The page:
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Willy Loman returns home exhausted after a cancelled business trip. Worried over Willy's state of mind and recent car accident, his wife Linda suggests that he ask his boss Howard Wagner to allow him to work in his home city so he will not have to travel. Willy complains to Linda that their son, Biff, has yet to make good on his life. Despite Biff's promising showing as an athlete in high school, he flunked senior-year math and never went to college. Biff and his brother Happy, who is temporarily staying with Willy and Linda after Biff's unexpected return from the West, reminisce about their childhood together. They discuss their father's mental degeneration, which they have witnessed in the form of his constant indecisiveness and daydreaming about the boys' high school years. Willy walks in, angry that the two boys have never amounted to anything. In an effort to pacify their father, Biff and Happy tell their father that Biff plans to make a business proposition the next day. Death of a Salesman is a 1949 play written by American playwright Arthur Miller. It was the recipient of the 1949 Pulitzer Prize for Drama and Tony Award for Best Play. The play premiered on Broadway in February 1949, running for 742 performances, and has been revived on Broadway four times, winning three Tony Awards for Best Revival. It is widely considered to be one of the greatest plays of the 20th century.
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Arthur Miller's 1949 Death of a Salesman has sold 11 million copies, and Willy Loman didn't make all those sales on a smile and a shoeshine. This play is the genuine article--it's got the goods on the human condition, all packed into a day in the life of one self-deluded, self-promoting, self-defeating soul. It's a sturdy bridge between kitchen-sink realism and spectral abstraction, the facts of particular hard times and universal themes. As Christopher Bigsby's mildly interesting afterword in this 50th-anniversary edition points out (as does Miller in his memoir, Timebends), Willy is closely based on the playwright's sad, absurd salesman uncle, Manny. But of course Miller made Manny into Everyman, and gave him the name of the crime commissioner Lohmann in Fritz Lang's angst-ridden 1932 Nazi parable, The Testament of Dr. Mabuse.
The tragedy of Loman the all-American dreamer and loser works eternally, on the page as on the stage. A lot of plays made history around 1949, but none have stepped out of history into the classic canon as Salesman has. Great as it was, Tennessee Williams's work can't be revived as vividly as this play still is, all over the world. (This edition has edifying pictures of Lee J. Cobb's 1949 and Brian Dennehy's 1999 performances.) It connects Aristotle, The Great Gatsby, On the Waterfront, David Mamet, and the archetypal American movie antihero. It even transcends its author's tragic flaw of pious preachiness (which undoes his snoozy The Crucible, unfortunately his most-produced play).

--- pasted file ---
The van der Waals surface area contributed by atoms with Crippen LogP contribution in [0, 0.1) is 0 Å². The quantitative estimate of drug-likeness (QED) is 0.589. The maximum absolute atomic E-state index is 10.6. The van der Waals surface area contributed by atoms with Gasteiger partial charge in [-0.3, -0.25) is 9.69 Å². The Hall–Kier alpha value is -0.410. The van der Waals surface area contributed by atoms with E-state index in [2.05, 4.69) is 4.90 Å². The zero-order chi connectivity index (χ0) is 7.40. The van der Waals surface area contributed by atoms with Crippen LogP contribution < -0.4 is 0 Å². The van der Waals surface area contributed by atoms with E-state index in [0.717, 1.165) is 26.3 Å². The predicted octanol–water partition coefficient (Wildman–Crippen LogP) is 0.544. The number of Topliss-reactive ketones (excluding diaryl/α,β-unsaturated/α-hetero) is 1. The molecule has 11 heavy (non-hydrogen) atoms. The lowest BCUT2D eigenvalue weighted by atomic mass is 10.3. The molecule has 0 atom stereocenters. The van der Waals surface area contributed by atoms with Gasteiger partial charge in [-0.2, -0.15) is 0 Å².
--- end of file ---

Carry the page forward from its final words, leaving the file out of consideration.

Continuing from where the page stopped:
No doubt you've seen Willy Loman's story at least once. It's still worth reading. --Tim AppeloFrom the Inside Flap:
Stacy Keach and Jane Kaczmarek stars in Arthur Miller's 1949 masterpiece, a searing portrait of the physical, emotional, and psychological costs of the American dream. Willy Loman (Keach) is the play's iconic traveling salesman, whose family is torn apart by his desperate obsession with greatness and social acceptance. As his two sons cast about aimlessly for their station in life, Willy begins to come unraveled when the reality of his life threatens his long-cherished illusions.
A full cast L.A. Theatre works performance starring Stacy Keach and Jane Kaczmarek as Willy and Linda Loman, alongside Steven Culp as Biff Loman; Maureen Flannigan as Letta/Jenny; Jason Henning as Bernard/Stanley; Kathryn Meisle as The Woman; Tim Monsion as Uncle Ben; Sam Mcmurray as Charley; John Sloan as Happy Loman; Kate Steele as Miss Forsythe; Kenneth Alan Williams as Howard.
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